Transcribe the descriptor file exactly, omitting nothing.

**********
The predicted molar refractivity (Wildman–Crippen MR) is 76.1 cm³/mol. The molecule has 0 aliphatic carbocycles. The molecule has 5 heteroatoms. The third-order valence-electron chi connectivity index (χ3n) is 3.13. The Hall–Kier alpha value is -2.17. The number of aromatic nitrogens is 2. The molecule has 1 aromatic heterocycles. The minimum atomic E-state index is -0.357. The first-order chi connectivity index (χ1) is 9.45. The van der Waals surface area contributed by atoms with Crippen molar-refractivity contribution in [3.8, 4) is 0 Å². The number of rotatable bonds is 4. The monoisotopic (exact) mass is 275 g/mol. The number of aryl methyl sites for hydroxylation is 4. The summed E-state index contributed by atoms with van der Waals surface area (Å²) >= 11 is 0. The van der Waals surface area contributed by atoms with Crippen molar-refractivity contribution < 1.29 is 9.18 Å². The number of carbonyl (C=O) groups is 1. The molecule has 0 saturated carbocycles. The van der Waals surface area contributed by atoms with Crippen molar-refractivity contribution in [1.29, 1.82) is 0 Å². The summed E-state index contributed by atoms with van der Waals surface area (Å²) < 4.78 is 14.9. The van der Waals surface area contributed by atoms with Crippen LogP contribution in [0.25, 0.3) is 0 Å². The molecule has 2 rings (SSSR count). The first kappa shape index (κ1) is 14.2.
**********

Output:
The predicted molar refractivity (Wildman–Crippen MR) is 76.1 cm³/mol. The molecule has 0 aliphatic carbocycles. The molecule has 5 heteroatoms. The third-order valence-electron chi connectivity index (χ3n) is 3.13. The Hall–Kier alpha value is -2.17. The number of aromatic nitrogens is 2. The molecule has 1 aromatic heterocycles. The minimum atomic E-state index is -0.357. The first-order chi connectivity index (χ1) is 9.45. The van der Waals surface area contributed by atoms with Crippen molar-refractivity contribution in [3.8, 4) is 0 Å². The number of rotatable bonds is 4. The monoisotopic (exact) mass is 275 g/mol. The number of aryl methyl sites for hydroxylation is 4. The summed E-state index contributed by atoms with van der Waals surface area (Å²) >= 11 is 0. The van der Waals surface area contributed by atoms with Crippen molar-refractivity contribution < 1.29 is 9.18 Å². The number of carbonyl (C=O) groups is 1. The molecule has 0 saturated carbocycles. The van der Waals surface area contributed by atoms with Crippen molar-refractivity contribution in [1.29, 1.82) is 0 Å². The summed E-state index contributed by atoms with van der Waals surface area (Å²) < 4.78 is 14.9. The van der Waals surface area contributed by atoms with Crippen LogP contribution in [0.25, 0.3) is 0 Å². The molecule has 2 rings (SSSR count). The first kappa shape index (κ1) is 14.2.